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Chinese buyer vows to honour French wine heritage
by Staff Writers
Hong Kong (AFP) Aug 28, 2012

A Chinese businessman who sparked uproar in France when he bought a historic Burgundy vineyard pledged Tuesday to respect local traditions and restore the chateau to its former glory.

Louis Ng has been targeted by the far-right National Front and disgruntled winegrowers since paying $10 million for Chateau de Gevrey-Chambertin earlier this year, over fears he will destroy the estate's 900-year-old heritage.

But in an attempt to allay such concerns, the 60-year-old Hong Kong-based casino executive said he planned to work with French architects and winegrowers to ensure the historic chateau remains a source of premium wine.

"It is our goal to bring this enchanted property to its full former glory," he said in a statement sent to AFP.

"In time, I hope my new Burgundy neighbours will also come to appreciate my sincere passion for great wines as will be reflected in the positive improvements I hope to bring to Chateau de Gevrey-Chambertin."

The estate includes two hectares (five acres) of vineyards in one of Burgundy's top appellations, where growers follow strict rules in order to market their wines under legally protected names.

"It is my intention to use all the resources at my disposal to ensure that this land continues to produce world-class wines for wine lovers all around the world for generations to come," Ng said.

He said he had appointed French architect Christian Laporte to repair the chateau, which is listed on a registry of historic Burgundy monuments.

Along with certain unnamed "friends", he had signed a long-term lease with Burgundy winemaker Eric Rousseau, of Domaine Armand Rousseau, to look after the chateau's wine production.

"As a long-time wine lover over the past 30 years, I am thrilled to have this excellent opportunity to re-energise and reinvigorate this amazing piece of land," Ng said.

"Our architect will help us to restore this monumental chateau to its original beauty and preserve, as a primary goal, the great historical significance of this remarkable building.

"I am also extremely happy to have Eric's immense skills and expertise to see that the chateau's vineyards again produce some of the best wines in Burgundy."

Ng described himself as a serious wine lover and an ambassador of French wines in Hong Kong and Macau, where he is the long-serving chief operating officer of gambling tycoon's Stanley Ho's SJM Holdings.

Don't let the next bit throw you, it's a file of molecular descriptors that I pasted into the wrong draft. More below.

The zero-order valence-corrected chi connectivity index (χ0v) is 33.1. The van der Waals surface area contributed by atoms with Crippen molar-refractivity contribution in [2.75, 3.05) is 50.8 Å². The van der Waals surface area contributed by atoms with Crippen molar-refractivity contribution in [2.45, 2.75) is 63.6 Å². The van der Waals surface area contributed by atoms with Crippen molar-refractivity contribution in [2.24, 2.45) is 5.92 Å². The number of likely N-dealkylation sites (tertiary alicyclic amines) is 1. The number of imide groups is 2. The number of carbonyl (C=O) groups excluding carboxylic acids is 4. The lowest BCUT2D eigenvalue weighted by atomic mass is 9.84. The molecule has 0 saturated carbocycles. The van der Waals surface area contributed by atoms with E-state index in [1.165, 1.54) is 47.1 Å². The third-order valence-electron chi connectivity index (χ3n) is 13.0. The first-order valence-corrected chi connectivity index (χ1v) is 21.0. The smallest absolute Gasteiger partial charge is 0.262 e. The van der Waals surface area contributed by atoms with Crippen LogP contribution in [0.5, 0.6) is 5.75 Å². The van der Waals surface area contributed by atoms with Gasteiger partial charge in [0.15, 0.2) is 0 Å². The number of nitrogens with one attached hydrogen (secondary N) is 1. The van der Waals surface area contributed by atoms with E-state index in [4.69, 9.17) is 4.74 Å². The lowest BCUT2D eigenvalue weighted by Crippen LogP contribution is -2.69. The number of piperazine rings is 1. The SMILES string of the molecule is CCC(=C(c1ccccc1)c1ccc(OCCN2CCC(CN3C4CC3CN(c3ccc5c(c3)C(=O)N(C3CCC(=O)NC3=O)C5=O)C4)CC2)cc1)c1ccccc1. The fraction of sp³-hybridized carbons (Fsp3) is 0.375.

Hong Kong-based wine expert and author Jeannie Cho Lee, who is friends with Ng, said the businessman could be trusted to manage the estate.

"I am sure that given his genuine love for wine and for Burgundy, he will lovingly restore Chateau de Gevrey-Chambertin to its former glory," she told AFP.

Unlike its rival Bordeaux, Burgundy remains dominated by relatively small estates run by winemakers who, regardless of how prosperous they may have become in recent years, regard themselves as farmers first and foremost.

Properties generally get passed down from generation to generation, making foreign ownership relatively rare, again in contrast to Bordeaux where Chinese investors have established a strong presence.

Lee said Chinese investors were always going to branch out into Burgundy.

"If you look back at the period when Japanese first became enamoured with wine in the 1980s and 1990s, there was quite a stir because Japanese started buying Bordeaux properties and investing in Burgundy domaines," she said.

"It is the same thing now with the Chinese."

Davis Fong, director of the Institute for the Study of Commercial Gaming at University of Macau, said Ng was a very senior and long-term associate of Ho, whose SJM Holdings operates 17 casinos in the former Portuguese colony of Macau.

"He is very senior but the information about him in the public literature is quite limited. I only know that he's a very important guy and a decision maker," he said.

In Macau's glitzy casino business, it is sometimes wise to stay below the radar, he added.

"He is very low-profile. Keeping a low profile is a good thing," he said.

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